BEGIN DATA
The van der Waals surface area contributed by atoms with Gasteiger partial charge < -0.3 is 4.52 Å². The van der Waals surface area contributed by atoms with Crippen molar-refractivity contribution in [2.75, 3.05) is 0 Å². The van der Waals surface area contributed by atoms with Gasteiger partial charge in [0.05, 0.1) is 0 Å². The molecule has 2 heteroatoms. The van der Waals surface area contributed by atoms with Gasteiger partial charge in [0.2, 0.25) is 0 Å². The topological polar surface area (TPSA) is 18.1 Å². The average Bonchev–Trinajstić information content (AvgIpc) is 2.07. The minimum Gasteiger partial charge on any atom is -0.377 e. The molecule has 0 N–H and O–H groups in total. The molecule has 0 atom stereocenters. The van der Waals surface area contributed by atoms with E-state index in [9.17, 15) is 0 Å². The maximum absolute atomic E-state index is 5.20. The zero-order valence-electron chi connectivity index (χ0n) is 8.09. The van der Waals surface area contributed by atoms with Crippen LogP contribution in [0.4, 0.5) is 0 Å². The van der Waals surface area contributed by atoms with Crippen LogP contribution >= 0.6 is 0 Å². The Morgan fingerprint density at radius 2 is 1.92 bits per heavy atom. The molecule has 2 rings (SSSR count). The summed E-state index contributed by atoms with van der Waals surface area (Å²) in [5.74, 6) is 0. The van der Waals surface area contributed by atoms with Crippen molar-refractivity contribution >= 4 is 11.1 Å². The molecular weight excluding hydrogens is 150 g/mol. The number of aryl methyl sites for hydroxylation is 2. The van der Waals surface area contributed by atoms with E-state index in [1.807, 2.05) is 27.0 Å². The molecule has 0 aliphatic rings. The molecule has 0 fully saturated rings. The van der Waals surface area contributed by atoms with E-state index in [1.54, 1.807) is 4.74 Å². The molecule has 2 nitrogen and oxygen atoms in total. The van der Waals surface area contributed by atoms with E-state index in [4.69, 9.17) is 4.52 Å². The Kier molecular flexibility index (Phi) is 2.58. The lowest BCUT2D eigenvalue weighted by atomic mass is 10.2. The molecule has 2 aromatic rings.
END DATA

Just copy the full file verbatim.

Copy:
The van der Waals surface area contributed by atoms with Gasteiger partial charge < -0.3 is 4.52 Å². The van der Waals surface area contributed by atoms with Crippen molar-refractivity contribution in [2.75, 3.05) is 0 Å². The van der Waals surface area contributed by atoms with Gasteiger partial charge in [0.05, 0.1) is 0 Å². The molecule has 2 heteroatoms. The van der Waals surface area contributed by atoms with Gasteiger partial charge in [0.2, 0.25) is 0 Å². The topological polar surface area (TPSA) is 18.1 Å². The average Bonchev–Trinajstić information content (AvgIpc) is 2.07. The minimum Gasteiger partial charge on any atom is -0.377 e. The molecule has 0 N–H and O–H groups in total. The molecule has 0 atom stereocenters. The van der Waals surface area contributed by atoms with E-state index in [9.17, 15) is 0 Å². The maximum absolute atomic E-state index is 5.20. The zero-order valence-electron chi connectivity index (χ0n) is 8.09. The van der Waals surface area contributed by atoms with Crippen LogP contribution in [0.4, 0.5) is 0 Å². The van der Waals surface area contributed by atoms with Crippen LogP contribution >= 0.6 is 0 Å². The Morgan fingerprint density at radius 2 is 1.92 bits per heavy atom. The molecule has 2 rings (SSSR count). The summed E-state index contributed by atoms with van der Waals surface area (Å²) in [5.74, 6) is 0. The van der Waals surface area contributed by atoms with Crippen molar-refractivity contribution >= 4 is 11.1 Å². The molecular weight excluding hydrogens is 150 g/mol. The number of aryl methyl sites for hydroxylation is 2. The van der Waals surface area contributed by atoms with E-state index in [1.807, 2.05) is 27.0 Å². The molecule has 0 aliphatic rings. The molecule has 0 fully saturated rings. The van der Waals surface area contributed by atoms with E-state index in [1.54, 1.807) is 4.74 Å². The molecule has 2 nitrogen and oxygen atoms in total. The van der Waals surface area contributed by atoms with E-state index in [4.69, 9.17) is 4.52 Å². The Kier molecular flexibility index (Phi) is 2.58. The lowest BCUT2D eigenvalue weighted by atomic mass is 10.2. The molecule has 2 aromatic rings.